“Africa has enough resources to power itself entirely with clean energy. Therefore, the question for most of the continent is not about transitioning to clean energy or reducing emissions from power generation, but how to effectively finance clean energy development on the continent. Kelly Murungi, Chief Investment Officer of East African Power
Every year, the African Tech Festival (https://bit.ly/3Uj7v5I) looks at some important and pressing issues in the future socio-economic issues of the African continent and the role that technology and communication can play in facilitating this development. One of the most pressing issues is climate change, and with International Day for the Preservation of the Ozone Layer on September 16, there’s no better time than to see what’s on offer at this year’s event. .
We have been hearing from scientists for many years about the dangers of household products and appliances on the ozone layer. Classified as public enemies, cleaning products such as aerosols and shaving foam, as well as absorbing products such as refrigerators and air conditioners, are all believed to damage the ozone layer. Like most of the scientific community’s warnings, everyone ignored the theory until 1985, when a hole in the ozone layer was discovered.
With the planet’s natural solar shield now degraded, the world (especially the corporate world) is forced to redesign aerosols, foam cans, refrigerators, and air conditioners.
The industry has taken swift action, including adapting factories, waste management and recycling. Chief among these is the Montreal Protocol on Substances that Deplete the Ozone Layer, which entered into force on September 16, 1987. And in 2008 it was approved by all countries in the world.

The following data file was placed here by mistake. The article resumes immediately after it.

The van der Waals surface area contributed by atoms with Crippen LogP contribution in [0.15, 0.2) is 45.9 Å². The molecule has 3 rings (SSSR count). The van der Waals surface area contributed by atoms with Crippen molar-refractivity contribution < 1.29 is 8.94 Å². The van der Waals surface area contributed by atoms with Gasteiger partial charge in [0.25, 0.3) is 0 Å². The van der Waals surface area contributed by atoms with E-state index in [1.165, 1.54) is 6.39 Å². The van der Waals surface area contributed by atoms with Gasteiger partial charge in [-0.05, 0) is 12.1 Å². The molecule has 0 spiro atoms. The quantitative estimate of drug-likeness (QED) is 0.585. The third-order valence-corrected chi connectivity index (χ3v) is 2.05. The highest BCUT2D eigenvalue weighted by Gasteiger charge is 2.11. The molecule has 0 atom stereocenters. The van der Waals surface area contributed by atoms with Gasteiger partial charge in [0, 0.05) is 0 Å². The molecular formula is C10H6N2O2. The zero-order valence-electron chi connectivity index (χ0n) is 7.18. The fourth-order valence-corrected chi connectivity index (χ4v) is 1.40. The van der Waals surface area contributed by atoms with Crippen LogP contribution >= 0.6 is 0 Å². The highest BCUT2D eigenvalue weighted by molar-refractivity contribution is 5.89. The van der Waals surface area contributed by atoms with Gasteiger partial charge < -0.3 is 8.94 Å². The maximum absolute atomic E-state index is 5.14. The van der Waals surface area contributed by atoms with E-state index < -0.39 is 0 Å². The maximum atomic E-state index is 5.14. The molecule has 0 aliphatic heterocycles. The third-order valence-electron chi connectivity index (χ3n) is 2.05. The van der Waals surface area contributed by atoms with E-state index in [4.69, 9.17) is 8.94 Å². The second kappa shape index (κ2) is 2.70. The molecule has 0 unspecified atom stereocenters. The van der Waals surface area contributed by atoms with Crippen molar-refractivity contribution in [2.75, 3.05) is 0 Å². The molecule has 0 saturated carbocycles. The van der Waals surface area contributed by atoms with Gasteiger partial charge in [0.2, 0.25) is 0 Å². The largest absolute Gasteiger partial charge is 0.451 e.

These changes have had the effect of helping in the greatest challenge facing our planet – global warming.
One industry that has grown exponentially since the humble days of the ‘low tech’ 1980s is the electronics and communications industry. In the 1980s, perhaps one in three homes in the industrialized world had a personal computer, today that figure has risen to two to three screens per person in a household or more. The global warming impact of producing all these screen-based devices is huge, not to mention the energy needed to fuel them.
The ICT sector is a major contributor to greenhouse gas emissions such as data centers, for example contributing 2% of global GHG. As such, the sector has the potential to play a role in combating climate change and reducing energy consumption and taking steps to work more sustainably. As a result, the Africa Tech Festival will host a fireside discussion: What is the role of green ICT in combating climate change – on Tuesday November 8 and one Green ICT: Building a continent Powered by sustainable energy as a pathway to affordable and reliable electrification for all.
The fireside chat asks the main question of how the ICT sector can reduce its significant impact on greenhouse gases. The panel will discuss best practices for reducing carbon emissions, as well as the impact of smart grids and smart cities on reducing carbon emissions in Africa.
Regarding Africa’s clean energy development, East Africa Power Director General Kelly Murungi said: “Africa has enough resources to generate itself entirely with clean energy. Therefore, the question for most of the continent is not about transitioning to clean energy or reducing emissions from power generation, but how to effectively finance clean energy development on the continent.